Tuesday, December 2, 2003
What Would You Do: Rip Currents
Winter often brings strong winds to South Florida, and those winds produce dangerous rip currents at the beach. The Nightteam's Charles Perez presents what to do, if you get caught by the current. It's a scene that plays itself out all too often along the beaches of South Florida.
(WSVN) -- "The way he died, he didn't deserve it that way."
A fun day at the beach turns deadly when a swimmer underestimates the power of the waves.
Vincent Andreano who works in Beach Patrol: "Eightypercent of all the drowning deaths in the ocean are related to rip currents."
But what are rip currents?
"It's a pathway for the water to go back out to sea," saysVincent.
They form because on windy days like this one ... Ocean water comes pounding in but needs a channel to get back out.
"It could be about 40-feet wide, or even greater than that," says Vincent.
Often times, you don't know you're in a rip current until it's too late.
If you don't know what you're doing, a rip current could kill you," says Vincent. "You might be going further and further out to sea."
"Even though you're swimming in?" says Charles.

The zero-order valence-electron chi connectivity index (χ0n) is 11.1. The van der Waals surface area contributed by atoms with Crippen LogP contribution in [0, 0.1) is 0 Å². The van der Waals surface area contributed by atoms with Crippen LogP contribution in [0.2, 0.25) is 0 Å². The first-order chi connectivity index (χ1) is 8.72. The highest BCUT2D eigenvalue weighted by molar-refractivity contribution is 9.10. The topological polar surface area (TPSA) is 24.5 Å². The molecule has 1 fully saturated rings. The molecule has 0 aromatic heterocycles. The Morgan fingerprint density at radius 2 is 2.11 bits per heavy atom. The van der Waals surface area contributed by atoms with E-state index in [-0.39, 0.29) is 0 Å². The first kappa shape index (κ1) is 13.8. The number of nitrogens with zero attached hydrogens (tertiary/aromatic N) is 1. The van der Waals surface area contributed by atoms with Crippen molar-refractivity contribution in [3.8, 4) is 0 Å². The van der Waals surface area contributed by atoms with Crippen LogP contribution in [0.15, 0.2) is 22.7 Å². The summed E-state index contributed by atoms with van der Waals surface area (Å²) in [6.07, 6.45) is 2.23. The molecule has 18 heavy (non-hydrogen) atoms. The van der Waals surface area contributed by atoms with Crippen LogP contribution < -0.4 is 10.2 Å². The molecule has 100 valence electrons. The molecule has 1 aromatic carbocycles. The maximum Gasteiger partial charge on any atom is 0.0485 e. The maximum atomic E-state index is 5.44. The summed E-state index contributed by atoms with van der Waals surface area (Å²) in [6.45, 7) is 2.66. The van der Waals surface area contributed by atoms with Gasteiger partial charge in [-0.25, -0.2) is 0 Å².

So what do you do?
At that point ... The key is to get out of the rip current. And, the only way to escape the channel of water is to swim parallel to the shore.
"Once you break free of it you'll start swimming at a diagonal and swim your way back in," says Vincent.
Now we know what a rip current is, we know what we're supposed to do to save our lives, I'm going to put it to the test. I'm going in...
We swam out directly into a rip current.
Before I knew it, I was way offshore. The wave action - tiring ... and swimming straight towards the shore got me no where fast.
Then a life guard gave us the signs on which way to swim.
I will admit it's hard to overcome instinct.
But I was able to get out of the current and make it safely to the beach.
I'm telling you, this was much stronger than I ever thought it would be. If you don't know what you're doing it could cost you your life.
So if you see these warning flags ...
"Swim where there is a life guard, because they'll be able to recognize when someone's in trouble," says Vincent.
And if you go in the water ... Stay in close.
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